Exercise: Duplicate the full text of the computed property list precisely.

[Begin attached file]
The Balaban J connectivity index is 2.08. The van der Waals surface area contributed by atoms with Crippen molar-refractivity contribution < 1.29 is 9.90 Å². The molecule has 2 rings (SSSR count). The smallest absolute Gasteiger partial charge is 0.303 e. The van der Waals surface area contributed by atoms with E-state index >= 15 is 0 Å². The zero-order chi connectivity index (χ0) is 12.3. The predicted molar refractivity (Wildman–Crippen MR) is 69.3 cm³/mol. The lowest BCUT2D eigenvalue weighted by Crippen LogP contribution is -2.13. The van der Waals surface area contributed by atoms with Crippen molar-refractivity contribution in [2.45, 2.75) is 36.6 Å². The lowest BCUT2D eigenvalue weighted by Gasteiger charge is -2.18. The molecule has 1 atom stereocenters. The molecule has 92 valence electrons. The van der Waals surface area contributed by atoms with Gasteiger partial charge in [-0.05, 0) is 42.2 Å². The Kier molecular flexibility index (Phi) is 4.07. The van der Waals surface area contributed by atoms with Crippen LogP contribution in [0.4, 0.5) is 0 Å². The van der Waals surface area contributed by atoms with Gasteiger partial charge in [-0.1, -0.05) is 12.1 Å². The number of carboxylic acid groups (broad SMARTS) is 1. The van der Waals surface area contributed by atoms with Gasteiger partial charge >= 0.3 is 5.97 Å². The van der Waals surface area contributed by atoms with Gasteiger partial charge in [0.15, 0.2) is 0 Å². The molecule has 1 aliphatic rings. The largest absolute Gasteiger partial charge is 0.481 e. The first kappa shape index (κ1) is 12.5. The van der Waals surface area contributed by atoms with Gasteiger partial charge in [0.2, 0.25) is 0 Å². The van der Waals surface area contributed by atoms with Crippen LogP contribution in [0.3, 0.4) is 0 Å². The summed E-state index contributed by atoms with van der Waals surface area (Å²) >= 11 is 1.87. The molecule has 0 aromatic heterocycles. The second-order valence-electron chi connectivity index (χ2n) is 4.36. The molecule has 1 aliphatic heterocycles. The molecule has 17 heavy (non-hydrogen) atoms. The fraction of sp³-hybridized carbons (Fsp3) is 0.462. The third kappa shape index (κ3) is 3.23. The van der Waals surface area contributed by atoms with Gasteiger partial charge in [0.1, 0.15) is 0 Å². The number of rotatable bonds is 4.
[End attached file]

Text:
The Balaban J connectivity index is 2.08. The van der Waals surface area contributed by atoms with Crippen molar-refractivity contribution < 1.29 is 9.90 Å². The molecule has 2 rings (SSSR count). The smallest absolute Gasteiger partial charge is 0.303 e. The van der Waals surface area contributed by atoms with E-state index >= 15 is 0 Å². The zero-order chi connectivity index (χ0) is 12.3. The predicted molar refractivity (Wildman–Crippen MR) is 69.3 cm³/mol. The lowest BCUT2D eigenvalue weighted by Crippen LogP contribution is -2.13. The van der Waals surface area contributed by atoms with Crippen molar-refractivity contribution in [2.45, 2.75) is 36.6 Å². The lowest BCUT2D eigenvalue weighted by Gasteiger charge is -2.18. The molecule has 1 atom stereocenters. The molecule has 92 valence electrons. The van der Waals surface area contributed by atoms with Gasteiger partial charge in [-0.05, 0) is 42.2 Å². The Kier molecular flexibility index (Phi) is 4.07. The van der Waals surface area contributed by atoms with Crippen LogP contribution in [0.4, 0.5) is 0 Å². The van der Waals surface area contributed by atoms with Gasteiger partial charge in [-0.1, -0.05) is 12.1 Å². The number of carboxylic acid groups (broad SMARTS) is 1. The van der Waals surface area contributed by atoms with Gasteiger partial charge >= 0.3 is 5.97 Å². The van der Waals surface area contributed by atoms with Gasteiger partial charge in [0.15, 0.2) is 0 Å². The molecule has 1 aliphatic rings. The largest absolute Gasteiger partial charge is 0.481 e. The first kappa shape index (κ1) is 12.5. The van der Waals surface area contributed by atoms with Gasteiger partial charge in [0.2, 0.25) is 0 Å². The van der Waals surface area contributed by atoms with Crippen LogP contribution in [0.3, 0.4) is 0 Å². The summed E-state index contributed by atoms with van der Waals surface area (Å²) >= 11 is 1.87. The molecule has 0 aromatic heterocycles. The second-order valence-electron chi connectivity index (χ2n) is 4.36. The molecule has 1 aliphatic heterocycles. The molecule has 17 heavy (non-hydrogen) atoms. The fraction of sp³-hybridized carbons (Fsp3) is 0.462. The third kappa shape index (κ3) is 3.23. The van der Waals surface area contributed by atoms with Gasteiger partial charge in [0.1, 0.15) is 0 Å². The number of rotatable bonds is 4.